Wine Spectator has learned that Constellation Brands paid approximately $60 million when it purchased Napa Valley brand Schrader Cellars.
Constellation is the world's second-largest wine company, selling more than 40 million cases of wine annually in the United States alone, while Schrader produces 2,500 to 4,000 cases a year, depending on the vintage. But Constellation believes Schrader and its collectible Napa Cabernets offer big potential as the company increasingly targets premium wine drinkers.
Neither Constellation nor Schrader would comment on the report.
Schrader is one of Napa's premier Cabernet labels, selling for $200 a bottle. The wines are routinely brilliant, exciting, consistent and ageworthy, frequently earning scores of 95 to 100 points in Wine Spectator blind tastings, with a lengthy waiting list of potential buyers.
The value of a wine brand has many tangibles, and those include inventory and a valuable mailing list. But Schrader has no winery and owns no vineyards. Fred and Carol Schrader buy all their grapes from Andy Beckstoffer, who owns parcels of some of Napa's most storied sites, including the historic To Kalon vineyard.
Sources close to the deal tell Wine Spectator that Constellation executives have no plans to change Schrader's production volume or the brand's business model. Winemaker Thomas Brown will continue to make the wines at the Outpost winery. Volume will remain the same. So why is the brand so valuable?
Since most of Schrader is sold direct to its mailing list of loyal customers, at full price, Constellation has an opportunity to move deeper into the direct-to-consumer business for its other brands, gaining access to a list of highly influential consumers, as well as big-name retailers and restaurants.
And Schrader does have growth potential, if Constellation chooses to go down that road.
Andy Beckstoffer owns about 90 acres of To Kalon. Schrader pays top dollar for his grapes from this vineyard, about $20,000 a ton. But Constellation controls most of the To Kalon Vineyard, roughly 550 acres, through its ownership of Robert Mondavi Winery. To lower production costs and increase profits, Constellation could allow Schrader to take a share of its Mondavi To Kalon allocation. Schrader could also move production to Mondavi's winery, another potential savings.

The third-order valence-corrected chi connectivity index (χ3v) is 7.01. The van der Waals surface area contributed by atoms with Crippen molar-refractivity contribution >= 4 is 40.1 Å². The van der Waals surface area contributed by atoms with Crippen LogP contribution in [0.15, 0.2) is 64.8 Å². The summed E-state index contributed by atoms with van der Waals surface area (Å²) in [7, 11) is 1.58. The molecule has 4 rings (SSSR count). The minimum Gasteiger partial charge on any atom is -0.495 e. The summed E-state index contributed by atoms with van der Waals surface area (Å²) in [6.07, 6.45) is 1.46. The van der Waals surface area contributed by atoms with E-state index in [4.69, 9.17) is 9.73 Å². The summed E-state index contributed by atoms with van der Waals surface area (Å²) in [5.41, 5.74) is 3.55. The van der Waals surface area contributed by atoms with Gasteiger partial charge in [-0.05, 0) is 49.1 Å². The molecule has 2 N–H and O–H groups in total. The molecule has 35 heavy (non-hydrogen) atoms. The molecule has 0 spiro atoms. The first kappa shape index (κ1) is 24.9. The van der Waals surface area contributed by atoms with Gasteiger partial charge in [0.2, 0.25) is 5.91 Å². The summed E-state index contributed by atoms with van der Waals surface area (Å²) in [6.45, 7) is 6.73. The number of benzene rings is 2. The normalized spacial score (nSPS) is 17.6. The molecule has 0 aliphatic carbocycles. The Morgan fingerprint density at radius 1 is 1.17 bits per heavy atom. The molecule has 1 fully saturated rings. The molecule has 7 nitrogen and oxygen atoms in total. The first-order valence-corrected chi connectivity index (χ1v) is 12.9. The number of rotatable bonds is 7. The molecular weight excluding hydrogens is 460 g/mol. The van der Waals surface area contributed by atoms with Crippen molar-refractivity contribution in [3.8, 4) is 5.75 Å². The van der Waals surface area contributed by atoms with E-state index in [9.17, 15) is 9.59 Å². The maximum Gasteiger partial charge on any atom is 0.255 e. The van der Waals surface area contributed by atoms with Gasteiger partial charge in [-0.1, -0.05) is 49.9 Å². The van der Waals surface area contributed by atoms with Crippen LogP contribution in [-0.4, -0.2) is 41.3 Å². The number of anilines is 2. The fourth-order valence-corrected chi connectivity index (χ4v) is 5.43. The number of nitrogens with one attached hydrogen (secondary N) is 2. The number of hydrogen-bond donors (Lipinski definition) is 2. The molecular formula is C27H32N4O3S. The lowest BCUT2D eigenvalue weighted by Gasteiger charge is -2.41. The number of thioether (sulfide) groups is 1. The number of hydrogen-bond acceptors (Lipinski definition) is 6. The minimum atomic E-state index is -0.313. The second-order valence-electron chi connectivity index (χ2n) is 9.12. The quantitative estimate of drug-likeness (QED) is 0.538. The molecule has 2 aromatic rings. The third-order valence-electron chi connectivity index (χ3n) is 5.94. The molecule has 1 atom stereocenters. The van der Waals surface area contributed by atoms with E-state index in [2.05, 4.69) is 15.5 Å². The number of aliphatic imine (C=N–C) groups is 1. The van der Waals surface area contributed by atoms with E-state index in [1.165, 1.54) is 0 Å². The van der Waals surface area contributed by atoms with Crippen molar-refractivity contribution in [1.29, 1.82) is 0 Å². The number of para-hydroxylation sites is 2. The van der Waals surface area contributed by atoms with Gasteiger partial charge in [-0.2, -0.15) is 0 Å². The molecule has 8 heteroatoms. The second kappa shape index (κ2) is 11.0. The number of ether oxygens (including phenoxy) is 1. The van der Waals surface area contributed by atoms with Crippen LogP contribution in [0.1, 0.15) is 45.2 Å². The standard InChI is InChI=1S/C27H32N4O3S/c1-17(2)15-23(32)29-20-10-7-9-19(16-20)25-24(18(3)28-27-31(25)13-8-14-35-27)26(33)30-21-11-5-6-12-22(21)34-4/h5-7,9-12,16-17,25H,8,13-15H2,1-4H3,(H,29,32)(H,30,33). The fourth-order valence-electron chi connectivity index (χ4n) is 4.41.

The availability of more To Kalon Cabernet Sauvignon could also allow the Schrader brand to grow from its current output. Schrader has the potential to be a 10,000 to 15,000 case brand over time. One day it could approach the size of Opus One, which is jointly owned by Constellation and Château Mouton-Rothschild of Bordeaux. Opus One currently produces about 26,000 cases per year, priced at $285 per bottle.
The danger, of course, is in damaging Schrader's reputation by expanding the brand too much. "The worst thing that could happen to Schrader is what Heublein did to Beaulieu Vineyard and Inglenook," said one longtime industry observer. "Heublein clouded these brands' reputations when it dramatically increased production with lower-priced wines."
For Constellation, the deal is part of a strategy of moving toward more premium wines. The company was built on value-priced wines, but in recent years much of its growth has come from beer, particularly the powerhouse brands Corona and Modelo. Constellation has responded by shifting toward wine brands that sell for above $10, and ones with strong identities. In 2015, it bought Pinot Noir brand Meiomi for $315 million. A year later it sold its volume-oriented Canadian wine business and bought The Prisoner red blend brand for $285 million and five brands from Charles Smith Wines for $120 million.
With premium brands becoming more valuable, Constellation is expected to continue to be aggressive. So what's their next target?